NJ - Stafford Township, New Jersey helping residents elevate homes to combat rising sea levels
NEW JERSEY -- Homes in Manahawkin sit just feed from man-made lagoons, but even on a lovely day, water rises above bulkheads.
"In about 25 minutes, it'll be completely high tide, and the water is going to be coming over the dock," said Joe Sokolowski.
Sunny-day flooding happens with greater frequency these days because of sea-level rise.
Data shows that nearby Atlantic City recorded eight sunny-day floods in 2007. It could increase to 34 by 2030 and 120 by 2050.
Still, this is Sokolowski's happy place and he does what's needed to protect it. He already elevated his home and plans to raise his bulkhead.
"When we first bought the house, it was about two cement blocks off the ground," he said.
It now sits more than 13 feet above base flood elevation thanks to a grant money Stafford Township, which includes Manahawkin, that covered 75% of the cost.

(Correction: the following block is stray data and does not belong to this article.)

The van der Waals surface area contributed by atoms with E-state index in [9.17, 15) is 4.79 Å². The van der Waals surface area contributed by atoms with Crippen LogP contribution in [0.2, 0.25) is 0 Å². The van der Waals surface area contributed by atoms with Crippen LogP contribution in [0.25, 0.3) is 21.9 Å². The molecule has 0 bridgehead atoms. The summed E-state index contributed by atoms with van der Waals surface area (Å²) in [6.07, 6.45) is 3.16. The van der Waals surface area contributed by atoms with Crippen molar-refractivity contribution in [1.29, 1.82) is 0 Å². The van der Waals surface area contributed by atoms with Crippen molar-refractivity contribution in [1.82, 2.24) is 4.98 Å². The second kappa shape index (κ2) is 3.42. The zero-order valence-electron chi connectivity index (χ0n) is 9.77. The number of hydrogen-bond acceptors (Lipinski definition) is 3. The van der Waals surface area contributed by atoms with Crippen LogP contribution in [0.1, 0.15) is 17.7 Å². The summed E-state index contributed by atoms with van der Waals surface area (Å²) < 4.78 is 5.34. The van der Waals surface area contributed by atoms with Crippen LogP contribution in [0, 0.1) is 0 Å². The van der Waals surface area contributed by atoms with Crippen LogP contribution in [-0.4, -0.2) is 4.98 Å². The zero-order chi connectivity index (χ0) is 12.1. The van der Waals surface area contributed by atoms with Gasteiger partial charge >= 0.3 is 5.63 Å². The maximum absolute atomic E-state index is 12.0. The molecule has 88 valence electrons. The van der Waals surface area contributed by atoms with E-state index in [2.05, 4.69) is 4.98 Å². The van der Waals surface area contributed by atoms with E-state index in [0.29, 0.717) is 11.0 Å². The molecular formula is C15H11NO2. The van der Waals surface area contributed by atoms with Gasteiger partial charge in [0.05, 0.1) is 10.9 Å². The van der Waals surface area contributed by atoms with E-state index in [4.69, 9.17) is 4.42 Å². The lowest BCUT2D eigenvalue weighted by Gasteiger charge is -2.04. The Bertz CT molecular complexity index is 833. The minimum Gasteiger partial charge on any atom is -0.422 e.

"It is well worth it," said Sokolowski.
It should help avoid a repeat of the devastation Superstorm Sandy left in its wake.
"In the last 100 years, we've seen at least a foot of sea level rise already," said Lisa Auermuller, associate director of the Department of Marine and Coastal Sciences at Rutgers University.
According to Auermuller, sea levels will continue to rise, likely at an accelerated speed.
"Our land is sinking at the same time the water is rising," said Auermuller.
New Jersey's sea level rose by 8.2 inches from 1979 to 2019, nearly twice as much as the global average, she said. There's a 50% chance it will rise by another 1.4 feet by 2050.
"You can either pretend it's not happening or choose to do something about it," said Auermuller.
Stafford Township is doing a lot about it.
Auermuller recommended we meet with Mayor Greg Myrhe and Township Administrator Matt Von Der Hayden to learn more about Resilient Stafford, the plan that puts grant and capital funding to use to adapt to our changing climate.